Indeed, the orthonormality of scalar spherical harmonics implies the Plancherel relation for , and the action of the operator on reads in terms of its spherical harmonic coefficients as

The reconstruction of a signal from its wavelet coefficients with an analysis function is given as

 F(ω)=∫R∗+dμ(a)∫SO(3)dρWFΨ(ρ,a)[R(ρ)LΨΨa](ω). (7)

In this relation, the scale integration measure is part of the definition of the dilation operation itself (see Subsections 2.3 and 2.4). The operator in is defined by its action on the spherical harmonic coefficients of a function : . The reconstruction formula holds if and only if the analysis function satisfy the following admissibility condition for all :

 0

In this case the analysis function is by definition raised to the rank of a wavelet. From relation (8), the admissibility condition intuitively requires that the whole wavelet family {}, for , covers each frequency index with a finite and non-zero amplitude, hence preserving the signal information at each frequency. Notice that a direct connection exists between the generic relations (7) and (8) for the signal reconstruction, and the theory of frames on the sphere (Bogdanova et al., 2005).

We generally consider band-limited signals. Any function is said to be band-limited with band limit , for any , if for all with . Any function is said to be band-limited with band limit , for any , if for all with . From relation (6), if the signal or the wavelet are band-limited on , then the wavelet coefficients are automatically band-limited on SO(3), with the same band limit .

Let us already notice that the reconstruction is ensured theoretically from relation (7), through the integration on the continuous parameter for translations and rotations of the wavelet, and on the continuous dilation factor . But in practice, the reconstruction would require the definition of exact quadrature rules for the numerical integrations. Exact quadrature rules for integration of band-limited signals on exist on equi-angular (Driscoll & Healy, 1994) and Gauss-Legendre (Doroshkevich et al., 2005a, b) pixelizations of . HEALPix pixelizations (Górski et al., 2005) of on provide approximate quadrature rules which can also be made very precise thanks to an iteration process. Pixelizations may for instance be defined on by combining pixelizations on with an equi-angular sampling of . Corresponding quadrature rules can be made exact on the pixelizations based on equi-angular and Gauss-Legendre pixelizations on , while those based on HEALPix pixelizations are approximate. This extension basically relies on the separation of the integration variables (Maslen & Rockmore, 1997a, b; Kostelec & Rockmore, 2003) from relation (5).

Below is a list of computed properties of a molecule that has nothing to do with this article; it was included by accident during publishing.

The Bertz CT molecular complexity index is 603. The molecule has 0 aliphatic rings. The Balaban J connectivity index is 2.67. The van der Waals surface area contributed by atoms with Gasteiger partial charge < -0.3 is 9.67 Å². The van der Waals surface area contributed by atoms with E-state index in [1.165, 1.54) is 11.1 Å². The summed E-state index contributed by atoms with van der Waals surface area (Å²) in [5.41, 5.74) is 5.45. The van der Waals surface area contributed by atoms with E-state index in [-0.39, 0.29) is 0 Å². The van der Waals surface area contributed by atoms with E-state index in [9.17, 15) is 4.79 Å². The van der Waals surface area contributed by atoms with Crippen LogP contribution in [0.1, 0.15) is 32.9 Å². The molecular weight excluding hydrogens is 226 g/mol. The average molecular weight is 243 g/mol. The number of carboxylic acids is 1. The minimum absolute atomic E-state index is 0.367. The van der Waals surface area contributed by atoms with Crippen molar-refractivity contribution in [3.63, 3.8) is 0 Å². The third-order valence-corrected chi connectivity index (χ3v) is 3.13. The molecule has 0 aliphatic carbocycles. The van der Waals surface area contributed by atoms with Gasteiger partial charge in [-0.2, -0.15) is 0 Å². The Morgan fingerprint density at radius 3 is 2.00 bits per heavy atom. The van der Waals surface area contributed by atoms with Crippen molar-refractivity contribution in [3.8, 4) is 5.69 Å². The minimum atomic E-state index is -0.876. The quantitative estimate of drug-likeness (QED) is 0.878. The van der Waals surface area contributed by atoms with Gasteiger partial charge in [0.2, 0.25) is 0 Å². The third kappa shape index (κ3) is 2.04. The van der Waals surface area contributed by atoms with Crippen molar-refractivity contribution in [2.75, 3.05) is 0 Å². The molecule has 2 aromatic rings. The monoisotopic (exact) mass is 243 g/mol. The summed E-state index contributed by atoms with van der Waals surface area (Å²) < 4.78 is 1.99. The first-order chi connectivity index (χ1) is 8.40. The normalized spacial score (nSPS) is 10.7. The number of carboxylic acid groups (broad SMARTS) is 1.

However, exact quadrature rules do not exist for the integration over scales . In practice, this prevents an exact reconstruction of the signal analyzed. A scheme allowing an exact reconstruction requires a discretization of the dilation factor. A scale discretized wavelet formalism is proposed in Section 4, thanks to a specific choice of dilation, and through an integration of the dilation factor by slices in relation (7).

### 2.2 Axisymmetric wavelets

Any general function explicitly dependent on the azimuthal angle , is said to be directional: . By opposition, any function independent of the azimuthal angle is said to be zonal, or axisymmetric: . It only exhibits non-zero spherical harmonic coefficients for : .

In this particular case, the directional correlation of a signal with reduces to a standard correlation obviously independent of the rotation angle (Wiaux et al., 2006). The analysis of with an axisymmetric analysis function defines wavelet coefficients through the standard correlation of with the dilated functions , i.e. the scalar products

 WFA(ω0,a)=⟨Aω0,a|F⟩. (9)

At each scale , the wavelet coefficients identify a square-integrable function on rather than on SO(3). The spherical harmonic transform of the wavelet coefficients is still given as the pointwise product of the spherical harmonic coefficients of the signal and the wavelet:

 ˆ(WFA)lm(a)=√4π2l+1ˆ(Aa)∗l0ˆFlm. (10)

This relation simply follows from relation (6) and the equality .

The reconstruction of from its wavelet coefficients reads as:

 F(ω)=∫R∗+dμ(a)∫S2dω0WFA(ω0,a)[R(ω0)LAAa](ω), (11)

for any scale integration measure , and with the operator in defined by: . The reconstruction formula holds if and only if the analysis function satisfies the following admissibility condition for all :